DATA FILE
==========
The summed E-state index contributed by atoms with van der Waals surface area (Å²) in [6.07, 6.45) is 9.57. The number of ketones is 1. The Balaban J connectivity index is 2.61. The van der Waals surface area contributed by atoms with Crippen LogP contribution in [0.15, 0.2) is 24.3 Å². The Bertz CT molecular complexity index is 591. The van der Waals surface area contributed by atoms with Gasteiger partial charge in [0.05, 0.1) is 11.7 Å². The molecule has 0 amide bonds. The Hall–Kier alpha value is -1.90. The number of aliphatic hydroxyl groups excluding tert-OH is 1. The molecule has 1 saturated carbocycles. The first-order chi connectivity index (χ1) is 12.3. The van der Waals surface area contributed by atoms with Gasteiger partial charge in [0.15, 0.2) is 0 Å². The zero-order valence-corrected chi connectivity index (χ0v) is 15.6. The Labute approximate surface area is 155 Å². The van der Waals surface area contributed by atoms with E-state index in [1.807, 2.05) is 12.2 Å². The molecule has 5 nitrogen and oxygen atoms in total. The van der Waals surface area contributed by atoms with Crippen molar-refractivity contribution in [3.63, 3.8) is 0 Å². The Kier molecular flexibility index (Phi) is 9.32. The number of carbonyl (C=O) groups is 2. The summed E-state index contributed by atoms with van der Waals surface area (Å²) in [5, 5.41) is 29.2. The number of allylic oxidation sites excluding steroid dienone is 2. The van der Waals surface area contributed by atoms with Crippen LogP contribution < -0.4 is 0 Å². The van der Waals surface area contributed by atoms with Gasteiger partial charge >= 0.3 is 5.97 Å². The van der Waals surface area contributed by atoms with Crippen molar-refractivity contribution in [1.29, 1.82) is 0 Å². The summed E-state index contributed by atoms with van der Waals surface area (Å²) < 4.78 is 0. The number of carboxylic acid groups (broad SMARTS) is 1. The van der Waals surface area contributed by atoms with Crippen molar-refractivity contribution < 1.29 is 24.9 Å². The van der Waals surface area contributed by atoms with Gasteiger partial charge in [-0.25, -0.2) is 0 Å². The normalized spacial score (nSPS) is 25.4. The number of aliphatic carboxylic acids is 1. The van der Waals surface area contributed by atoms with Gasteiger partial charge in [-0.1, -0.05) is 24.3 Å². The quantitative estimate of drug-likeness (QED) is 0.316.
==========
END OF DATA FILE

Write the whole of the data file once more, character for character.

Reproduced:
The summed E-state index contributed by atoms with van der Waals surface area (Å²) in [6.07, 6.45) is 9.57. The number of ketones is 1. The Balaban J connectivity index is 2.61. The van der Waals surface area contributed by atoms with Crippen LogP contribution in [0.15, 0.2) is 24.3 Å². The Bertz CT molecular complexity index is 591. The van der Waals surface area contributed by atoms with Gasteiger partial charge in [0.05, 0.1) is 11.7 Å². The molecule has 0 amide bonds. The Hall–Kier alpha value is -1.90. The number of aliphatic hydroxyl groups excluding tert-OH is 1. The molecule has 1 saturated carbocycles. The first-order chi connectivity index (χ1) is 12.3. The van der Waals surface area contributed by atoms with Gasteiger partial charge in [0.15, 0.2) is 0 Å². The zero-order valence-corrected chi connectivity index (χ0v) is 15.6. The Labute approximate surface area is 155 Å². The van der Waals surface area contributed by atoms with E-state index in [1.807, 2.05) is 12.2 Å². The molecule has 5 nitrogen and oxygen atoms in total. The van der Waals surface area contributed by atoms with Crippen molar-refractivity contribution in [3.63, 3.8) is 0 Å². The Kier molecular flexibility index (Phi) is 9.32. The number of carbonyl (C=O) groups is 2. The summed E-state index contributed by atoms with van der Waals surface area (Å²) in [5, 5.41) is 29.2. The number of allylic oxidation sites excluding steroid dienone is 2. The van der Waals surface area contributed by atoms with Crippen LogP contribution < -0.4 is 0 Å². The van der Waals surface area contributed by atoms with Gasteiger partial charge >= 0.3 is 5.97 Å². The van der Waals surface area contributed by atoms with Crippen molar-refractivity contribution in [1.29, 1.82) is 0 Å². The summed E-state index contributed by atoms with van der Waals surface area (Å²) < 4.78 is 0. The number of carboxylic acid groups (broad SMARTS) is 1. The van der Waals surface area contributed by atoms with Crippen molar-refractivity contribution < 1.29 is 24.9 Å². The van der Waals surface area contributed by atoms with Gasteiger partial charge in [-0.25, -0.2) is 0 Å². The normalized spacial score (nSPS) is 25.4. The number of aliphatic carboxylic acids is 1. The van der Waals surface area contributed by atoms with Gasteiger partial charge in [-0.1, -0.05) is 24.3 Å². The quantitative estimate of drug-likeness (QED) is 0.316.